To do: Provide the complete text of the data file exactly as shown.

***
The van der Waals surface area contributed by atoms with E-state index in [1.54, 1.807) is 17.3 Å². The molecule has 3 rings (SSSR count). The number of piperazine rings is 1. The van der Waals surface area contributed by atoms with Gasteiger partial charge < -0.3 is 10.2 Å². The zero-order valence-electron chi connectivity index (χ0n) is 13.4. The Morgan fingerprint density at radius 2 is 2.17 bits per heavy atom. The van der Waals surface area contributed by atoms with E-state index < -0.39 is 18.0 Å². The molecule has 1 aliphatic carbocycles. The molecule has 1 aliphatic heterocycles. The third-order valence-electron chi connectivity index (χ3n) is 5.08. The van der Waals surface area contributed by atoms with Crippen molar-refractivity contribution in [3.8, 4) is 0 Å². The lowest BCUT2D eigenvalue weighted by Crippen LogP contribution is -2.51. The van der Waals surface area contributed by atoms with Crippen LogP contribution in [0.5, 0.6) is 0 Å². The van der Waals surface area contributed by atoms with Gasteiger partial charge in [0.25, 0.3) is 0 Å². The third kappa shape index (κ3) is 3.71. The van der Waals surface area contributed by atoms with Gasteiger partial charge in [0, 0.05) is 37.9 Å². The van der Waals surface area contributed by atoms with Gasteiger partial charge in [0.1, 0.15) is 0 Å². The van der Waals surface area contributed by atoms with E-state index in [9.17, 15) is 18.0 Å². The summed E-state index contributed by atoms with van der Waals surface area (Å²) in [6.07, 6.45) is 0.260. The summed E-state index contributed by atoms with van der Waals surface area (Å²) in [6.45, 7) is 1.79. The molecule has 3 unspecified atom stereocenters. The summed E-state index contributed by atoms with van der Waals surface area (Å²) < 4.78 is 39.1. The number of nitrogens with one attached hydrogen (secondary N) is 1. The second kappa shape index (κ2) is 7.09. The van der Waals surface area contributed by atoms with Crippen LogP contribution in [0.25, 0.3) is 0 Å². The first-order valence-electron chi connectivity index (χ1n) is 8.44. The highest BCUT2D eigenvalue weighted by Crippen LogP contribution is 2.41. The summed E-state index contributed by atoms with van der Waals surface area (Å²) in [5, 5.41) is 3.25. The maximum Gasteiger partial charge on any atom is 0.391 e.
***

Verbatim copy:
The van der Waals surface area contributed by atoms with E-state index in [1.54, 1.807) is 17.3 Å². The molecule has 3 rings (SSSR count). The number of piperazine rings is 1. The van der Waals surface area contributed by atoms with Gasteiger partial charge < -0.3 is 10.2 Å². The zero-order valence-electron chi connectivity index (χ0n) is 13.4. The Morgan fingerprint density at radius 2 is 2.17 bits per heavy atom. The van der Waals surface area contributed by atoms with E-state index < -0.39 is 18.0 Å². The molecule has 1 aliphatic carbocycles. The molecule has 1 aliphatic heterocycles. The third-order valence-electron chi connectivity index (χ3n) is 5.08. The van der Waals surface area contributed by atoms with Crippen molar-refractivity contribution in [3.8, 4) is 0 Å². The lowest BCUT2D eigenvalue weighted by Crippen LogP contribution is -2.51. The van der Waals surface area contributed by atoms with Crippen LogP contribution in [0.5, 0.6) is 0 Å². The van der Waals surface area contributed by atoms with Gasteiger partial charge in [0.25, 0.3) is 0 Å². The third kappa shape index (κ3) is 3.71. The van der Waals surface area contributed by atoms with Gasteiger partial charge in [0, 0.05) is 37.9 Å². The van der Waals surface area contributed by atoms with Gasteiger partial charge in [0.1, 0.15) is 0 Å². The van der Waals surface area contributed by atoms with E-state index in [9.17, 15) is 18.0 Å². The summed E-state index contributed by atoms with van der Waals surface area (Å²) in [6.07, 6.45) is 0.260. The summed E-state index contributed by atoms with van der Waals surface area (Å²) in [6.45, 7) is 1.79. The molecule has 3 unspecified atom stereocenters. The summed E-state index contributed by atoms with van der Waals surface area (Å²) < 4.78 is 39.1. The number of nitrogens with one attached hydrogen (secondary N) is 1. The second kappa shape index (κ2) is 7.09. The van der Waals surface area contributed by atoms with Crippen LogP contribution in [0.25, 0.3) is 0 Å². The first-order valence-electron chi connectivity index (χ1n) is 8.44. The highest BCUT2D eigenvalue weighted by Crippen LogP contribution is 2.41. The summed E-state index contributed by atoms with van der Waals surface area (Å²) in [5, 5.41) is 3.25. The maximum Gasteiger partial charge on any atom is 0.391 e.